Page 114 - Jewish Book Annual Volume 43

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immediate market response. It is possible to assume then that
very few voices are fueling the “public” outcry.
In the years between 1964 and 1974 at least ten books were
published for children about Israel each year, with a high in 1968
(twentieth anniversary of statehood). Since 1974 only a trickle of
titles have appeared (Figure 4). The most recent volumes are
translations from Hebrew, stories that take place in Israel, rather
than offering outside perspective. Why has there been waning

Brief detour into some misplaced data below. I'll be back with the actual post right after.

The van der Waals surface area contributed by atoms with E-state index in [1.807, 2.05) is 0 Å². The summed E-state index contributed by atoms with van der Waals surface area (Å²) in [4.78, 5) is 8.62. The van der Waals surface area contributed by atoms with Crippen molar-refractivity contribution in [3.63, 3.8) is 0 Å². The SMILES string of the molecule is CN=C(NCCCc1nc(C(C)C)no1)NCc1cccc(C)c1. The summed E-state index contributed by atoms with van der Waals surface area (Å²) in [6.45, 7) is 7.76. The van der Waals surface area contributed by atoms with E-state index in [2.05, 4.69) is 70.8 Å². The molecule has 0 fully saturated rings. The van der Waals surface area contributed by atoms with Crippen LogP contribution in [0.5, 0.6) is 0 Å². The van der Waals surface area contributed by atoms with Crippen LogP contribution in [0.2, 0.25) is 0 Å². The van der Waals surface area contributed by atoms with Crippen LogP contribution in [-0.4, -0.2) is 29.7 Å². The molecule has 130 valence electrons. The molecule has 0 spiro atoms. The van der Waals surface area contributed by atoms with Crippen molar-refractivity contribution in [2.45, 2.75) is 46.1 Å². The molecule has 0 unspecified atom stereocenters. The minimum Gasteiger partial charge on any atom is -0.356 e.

interest in publishing about Israel since 1973? Does it parallel a
media shift from early portrayal of Israel as the “good guys” to a
present critical appraisal? Whatever the reason, there is little that
talks to modern Israel, its people and its events. Most of the early
stories focused upon historical and biblical underpinnings, then
the birth of the state. Some titles have been translations of He­
brew publications, stories in which life in the kibbutz was detailed,
with its hardships and its values. Rarely has there been an accu­
rate picture for children of the complexity and reality of modern
life outside the kibbutz. Few portraits are available of a hetero-
Figure 4